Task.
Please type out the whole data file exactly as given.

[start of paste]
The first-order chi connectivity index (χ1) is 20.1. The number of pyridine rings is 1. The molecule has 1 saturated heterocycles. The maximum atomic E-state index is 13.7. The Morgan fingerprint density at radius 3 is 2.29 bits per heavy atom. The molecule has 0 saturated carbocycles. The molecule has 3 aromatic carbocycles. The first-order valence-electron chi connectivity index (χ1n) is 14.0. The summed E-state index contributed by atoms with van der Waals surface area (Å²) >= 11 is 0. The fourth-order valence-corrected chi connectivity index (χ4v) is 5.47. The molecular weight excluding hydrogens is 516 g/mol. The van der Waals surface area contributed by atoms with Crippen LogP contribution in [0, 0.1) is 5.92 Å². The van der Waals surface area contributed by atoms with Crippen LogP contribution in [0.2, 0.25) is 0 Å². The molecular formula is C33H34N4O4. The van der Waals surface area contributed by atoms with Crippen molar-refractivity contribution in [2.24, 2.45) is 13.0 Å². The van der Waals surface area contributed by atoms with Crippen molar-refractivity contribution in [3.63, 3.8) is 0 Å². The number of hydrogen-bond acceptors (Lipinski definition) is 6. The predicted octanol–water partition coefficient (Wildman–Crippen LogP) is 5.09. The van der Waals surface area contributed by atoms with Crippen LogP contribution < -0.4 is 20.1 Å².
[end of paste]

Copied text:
The first-order chi connectivity index (χ1) is 20.1. The number of pyridine rings is 1. The molecule has 1 saturated heterocycles. The maximum atomic E-state index is 13.7. The Morgan fingerprint density at radius 3 is 2.29 bits per heavy atom. The molecule has 0 saturated carbocycles. The molecule has 3 aromatic carbocycles. The first-order valence-electron chi connectivity index (χ1n) is 14.0. The summed E-state index contributed by atoms with van der Waals surface area (Å²) >= 11 is 0. The fourth-order valence-corrected chi connectivity index (χ4v) is 5.47. The molecular weight excluding hydrogens is 516 g/mol. The van der Waals surface area contributed by atoms with Crippen LogP contribution in [0, 0.1) is 5.92 Å². The van der Waals surface area contributed by atoms with Crippen LogP contribution in [0.2, 0.25) is 0 Å². The molecular formula is C33H34N4O4. The van der Waals surface area contributed by atoms with Crippen molar-refractivity contribution in [2.24, 2.45) is 13.0 Å². The van der Waals surface area contributed by atoms with Crippen molar-refractivity contribution in [3.63, 3.8) is 0 Å². The number of hydrogen-bond acceptors (Lipinski definition) is 6. The predicted octanol–water partition coefficient (Wildman–Crippen LogP) is 5.09. The van der Waals surface area contributed by atoms with Crippen LogP contribution < -0.4 is 20.1 Å².